Ultimately, it’s about transparency – by providing incentives for reducing waste and improving accountability.  The orchestration of tools that cut years of research down to days – the holy grail of “do more with less.”  The promise of Web 3.0 suggests information will be much better linked and more efficiently utilized on an increasingly global scale.  Gone are the days of walled gardens.  Sure there will always be private and confidential data, but it will be increasingly abstracted and consumed in more meaningful ways without jeopardizing critical data – via personal data lockers where you control access to your identity, configuring who gets access to what and in what context depending upon role, intent and location.  Think of it as a deeper understanding of the relationships between people, services and objects – paving the way for Electronic Medical Records (EMRs), Open Energy Information (OpenEI), advancements in biotech and even improvements in customer service.

It remains to be seen, if Web 3.0 will have the fan fair of say, Web 2.0 – which even casual observers could see or feel an impact.  3.0 is about transparency whereas 2.0 fundamentally changed the landscape and has touched nearly everyone in a meaningful way.  Think I’m wrong?  Have you managed to boycott Facebook or refuse to tweet?  How about read the news on an iPhone/iPad or eReader?  Still writing checks?  It’s hard to imagine any brand that isn’t somehow trying to incorporate a social strategy – even if done poorly or lacking initial value. The “conversation” has begun and the integration of one’s online and offline life is becoming co-mingled – with or without your participation.  The pace of change is increasing, knowledge has paved the way for tools and business processes to streamline, automate and exploit what we were taught in kindergarten – SHARING.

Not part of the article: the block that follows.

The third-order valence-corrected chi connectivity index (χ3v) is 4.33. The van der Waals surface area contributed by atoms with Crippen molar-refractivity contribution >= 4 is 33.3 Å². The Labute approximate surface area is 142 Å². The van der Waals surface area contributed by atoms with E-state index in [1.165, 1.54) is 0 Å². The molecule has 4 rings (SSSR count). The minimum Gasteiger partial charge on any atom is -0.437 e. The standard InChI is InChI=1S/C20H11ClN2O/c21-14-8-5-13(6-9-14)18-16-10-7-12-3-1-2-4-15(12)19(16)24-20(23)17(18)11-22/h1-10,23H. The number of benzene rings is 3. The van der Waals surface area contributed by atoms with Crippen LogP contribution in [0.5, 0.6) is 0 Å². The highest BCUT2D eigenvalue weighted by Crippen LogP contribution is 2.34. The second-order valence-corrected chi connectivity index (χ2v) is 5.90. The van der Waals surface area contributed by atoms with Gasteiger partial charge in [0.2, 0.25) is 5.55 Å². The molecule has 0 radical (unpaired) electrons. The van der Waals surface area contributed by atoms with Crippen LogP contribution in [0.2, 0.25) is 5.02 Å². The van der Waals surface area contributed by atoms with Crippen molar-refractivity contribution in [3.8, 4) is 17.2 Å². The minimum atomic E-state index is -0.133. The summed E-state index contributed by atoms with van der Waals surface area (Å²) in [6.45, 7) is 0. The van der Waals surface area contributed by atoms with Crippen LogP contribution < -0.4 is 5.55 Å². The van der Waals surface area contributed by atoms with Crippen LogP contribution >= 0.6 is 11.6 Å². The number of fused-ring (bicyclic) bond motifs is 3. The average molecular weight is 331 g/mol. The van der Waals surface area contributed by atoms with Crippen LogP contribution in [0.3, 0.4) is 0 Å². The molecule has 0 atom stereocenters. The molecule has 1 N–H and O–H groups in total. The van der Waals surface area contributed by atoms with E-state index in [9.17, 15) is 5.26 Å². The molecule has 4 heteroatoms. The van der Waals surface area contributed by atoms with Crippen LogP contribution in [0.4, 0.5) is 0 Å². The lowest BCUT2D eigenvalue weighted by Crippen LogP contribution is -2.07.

Hindsight is 20/20, but a rare few are able to decipher the climate of the internet economy and position themselves and/or their organizations to benefit from the next wave of innovation – bring on the “real-time-web.”

*If you find this an interesting subject, you owe it to yourself to pick up a copy of The ClueTrain Manifesto: The End of Business as Usual.